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Fussy eater driving me crazy!

Discussion in 'Personal' started by mrst77, May 31, 2011.

  1. One of my daughters is a really fussy eater. She hasn't always been fussy but she is steadily adding more and more to her list of foods that she doesn't want to eat. It started with bananas and mushrooms when she was a toddler and now at 8 she won't eat tomatoes that are too squishy, apples unless they are chopped up, tomato sauce (in Spaghetti bolognese etc.) unless it is a smooth sauce with no lumps. She complains if she can see onions. Only wants to eat peppers (not green!) and carrots if they are raw. I could go on and on. It is driving me well and truly around the bend!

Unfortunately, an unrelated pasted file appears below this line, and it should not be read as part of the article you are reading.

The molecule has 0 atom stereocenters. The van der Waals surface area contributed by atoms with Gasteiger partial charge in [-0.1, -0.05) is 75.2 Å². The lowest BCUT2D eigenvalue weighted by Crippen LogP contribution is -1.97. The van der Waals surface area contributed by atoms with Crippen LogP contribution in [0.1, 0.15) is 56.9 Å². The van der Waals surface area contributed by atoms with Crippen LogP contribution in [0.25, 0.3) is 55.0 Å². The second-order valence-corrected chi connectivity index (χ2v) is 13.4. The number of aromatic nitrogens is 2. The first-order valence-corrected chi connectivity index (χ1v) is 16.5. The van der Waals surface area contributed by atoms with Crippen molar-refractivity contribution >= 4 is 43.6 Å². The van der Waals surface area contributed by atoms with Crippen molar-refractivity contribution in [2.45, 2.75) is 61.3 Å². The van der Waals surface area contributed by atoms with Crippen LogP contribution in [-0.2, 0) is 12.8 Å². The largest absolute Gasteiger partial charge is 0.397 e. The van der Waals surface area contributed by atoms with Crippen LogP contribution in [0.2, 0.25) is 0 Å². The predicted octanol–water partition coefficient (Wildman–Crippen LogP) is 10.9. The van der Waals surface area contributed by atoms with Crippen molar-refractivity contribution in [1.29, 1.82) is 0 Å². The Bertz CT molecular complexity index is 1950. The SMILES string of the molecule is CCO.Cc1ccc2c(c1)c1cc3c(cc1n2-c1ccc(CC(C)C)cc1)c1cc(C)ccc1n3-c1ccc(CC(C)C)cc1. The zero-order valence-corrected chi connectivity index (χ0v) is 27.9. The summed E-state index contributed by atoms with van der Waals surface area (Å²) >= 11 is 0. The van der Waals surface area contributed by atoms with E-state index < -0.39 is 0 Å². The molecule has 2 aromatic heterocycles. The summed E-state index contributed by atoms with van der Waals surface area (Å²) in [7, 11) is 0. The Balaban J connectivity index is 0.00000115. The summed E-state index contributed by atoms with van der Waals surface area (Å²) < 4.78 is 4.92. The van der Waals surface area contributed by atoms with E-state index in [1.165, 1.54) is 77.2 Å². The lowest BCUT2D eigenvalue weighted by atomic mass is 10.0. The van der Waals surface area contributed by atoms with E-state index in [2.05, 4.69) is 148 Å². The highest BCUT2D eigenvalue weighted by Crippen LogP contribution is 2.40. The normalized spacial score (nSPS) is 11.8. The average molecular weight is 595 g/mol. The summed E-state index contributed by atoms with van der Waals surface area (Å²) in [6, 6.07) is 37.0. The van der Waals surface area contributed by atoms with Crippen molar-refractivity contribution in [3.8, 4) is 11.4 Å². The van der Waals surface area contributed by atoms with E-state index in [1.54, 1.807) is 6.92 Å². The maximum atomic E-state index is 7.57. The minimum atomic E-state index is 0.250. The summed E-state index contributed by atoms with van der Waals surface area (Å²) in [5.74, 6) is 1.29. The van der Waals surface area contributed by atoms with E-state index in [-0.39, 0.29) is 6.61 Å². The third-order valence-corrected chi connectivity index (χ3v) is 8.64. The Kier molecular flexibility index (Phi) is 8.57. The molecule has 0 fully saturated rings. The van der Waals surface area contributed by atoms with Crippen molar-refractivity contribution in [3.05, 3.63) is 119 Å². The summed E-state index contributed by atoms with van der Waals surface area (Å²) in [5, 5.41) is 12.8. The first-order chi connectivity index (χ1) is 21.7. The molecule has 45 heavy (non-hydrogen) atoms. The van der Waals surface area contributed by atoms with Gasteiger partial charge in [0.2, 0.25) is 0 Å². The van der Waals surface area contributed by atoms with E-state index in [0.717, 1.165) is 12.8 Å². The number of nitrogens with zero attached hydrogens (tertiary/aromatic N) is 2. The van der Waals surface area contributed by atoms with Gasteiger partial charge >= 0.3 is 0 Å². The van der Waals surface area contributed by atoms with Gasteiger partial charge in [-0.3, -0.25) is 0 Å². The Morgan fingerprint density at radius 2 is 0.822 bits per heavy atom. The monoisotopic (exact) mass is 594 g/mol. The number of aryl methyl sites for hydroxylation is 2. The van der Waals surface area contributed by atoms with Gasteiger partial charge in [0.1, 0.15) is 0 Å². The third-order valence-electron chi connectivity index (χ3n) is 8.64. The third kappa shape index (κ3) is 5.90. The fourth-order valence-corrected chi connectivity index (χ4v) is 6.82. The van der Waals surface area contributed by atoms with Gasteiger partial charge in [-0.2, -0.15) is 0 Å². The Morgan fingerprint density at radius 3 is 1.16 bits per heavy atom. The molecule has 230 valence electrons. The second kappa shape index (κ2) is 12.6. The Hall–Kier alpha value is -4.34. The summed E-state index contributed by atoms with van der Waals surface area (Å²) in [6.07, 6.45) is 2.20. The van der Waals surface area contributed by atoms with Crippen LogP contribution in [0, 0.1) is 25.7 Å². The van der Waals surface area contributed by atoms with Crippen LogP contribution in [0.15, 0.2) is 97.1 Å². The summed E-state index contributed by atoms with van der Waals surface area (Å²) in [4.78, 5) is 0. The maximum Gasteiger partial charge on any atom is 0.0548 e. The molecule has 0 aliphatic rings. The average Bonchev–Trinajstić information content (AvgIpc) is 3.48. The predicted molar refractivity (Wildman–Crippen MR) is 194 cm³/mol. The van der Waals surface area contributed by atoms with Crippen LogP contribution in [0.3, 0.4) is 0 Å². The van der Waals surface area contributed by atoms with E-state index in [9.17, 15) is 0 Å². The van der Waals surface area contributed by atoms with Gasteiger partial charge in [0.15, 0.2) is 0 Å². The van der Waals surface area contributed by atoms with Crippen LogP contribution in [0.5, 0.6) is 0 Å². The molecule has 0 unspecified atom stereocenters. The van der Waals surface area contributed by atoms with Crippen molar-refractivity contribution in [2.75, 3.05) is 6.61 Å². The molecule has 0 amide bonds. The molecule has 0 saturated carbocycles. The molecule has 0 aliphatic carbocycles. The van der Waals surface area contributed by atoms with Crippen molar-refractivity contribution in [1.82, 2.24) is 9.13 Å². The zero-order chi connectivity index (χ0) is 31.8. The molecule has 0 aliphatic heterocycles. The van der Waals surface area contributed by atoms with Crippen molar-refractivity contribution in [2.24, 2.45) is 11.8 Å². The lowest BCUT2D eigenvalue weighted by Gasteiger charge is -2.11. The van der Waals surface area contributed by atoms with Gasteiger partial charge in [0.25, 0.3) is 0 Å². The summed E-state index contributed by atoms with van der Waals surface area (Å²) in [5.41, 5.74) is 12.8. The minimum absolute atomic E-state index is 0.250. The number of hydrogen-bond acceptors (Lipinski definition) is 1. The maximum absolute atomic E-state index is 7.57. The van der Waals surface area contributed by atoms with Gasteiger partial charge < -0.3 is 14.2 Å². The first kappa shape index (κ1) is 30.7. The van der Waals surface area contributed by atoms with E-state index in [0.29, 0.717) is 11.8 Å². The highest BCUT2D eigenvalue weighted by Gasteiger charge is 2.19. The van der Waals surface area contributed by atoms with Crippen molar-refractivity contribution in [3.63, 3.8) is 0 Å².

We have tried to deal with this in a number of ways - allowing her to help us decide which meals I will make during the week, getting her to help me cook, avoiding foods we know she doesn't like and basically telling her she eats what she is given and there is nothing else that evening.
    She is 1 of 4 and I don't see why everybody else can eat their tea when she can't. I don't have the time to prepare separate food for her every night and I don't see why I should. Harsh? Maybe but that's just the way it is.
    If you have any advice it would be much appreciated before I completely lose my marbles! x x
  2. catmother

    catmother Star commenter

    Very sensible.Eat what has been cooked or cook something for herself. Do not do it for her.
  3. Bethannie

    Bethannie New commenter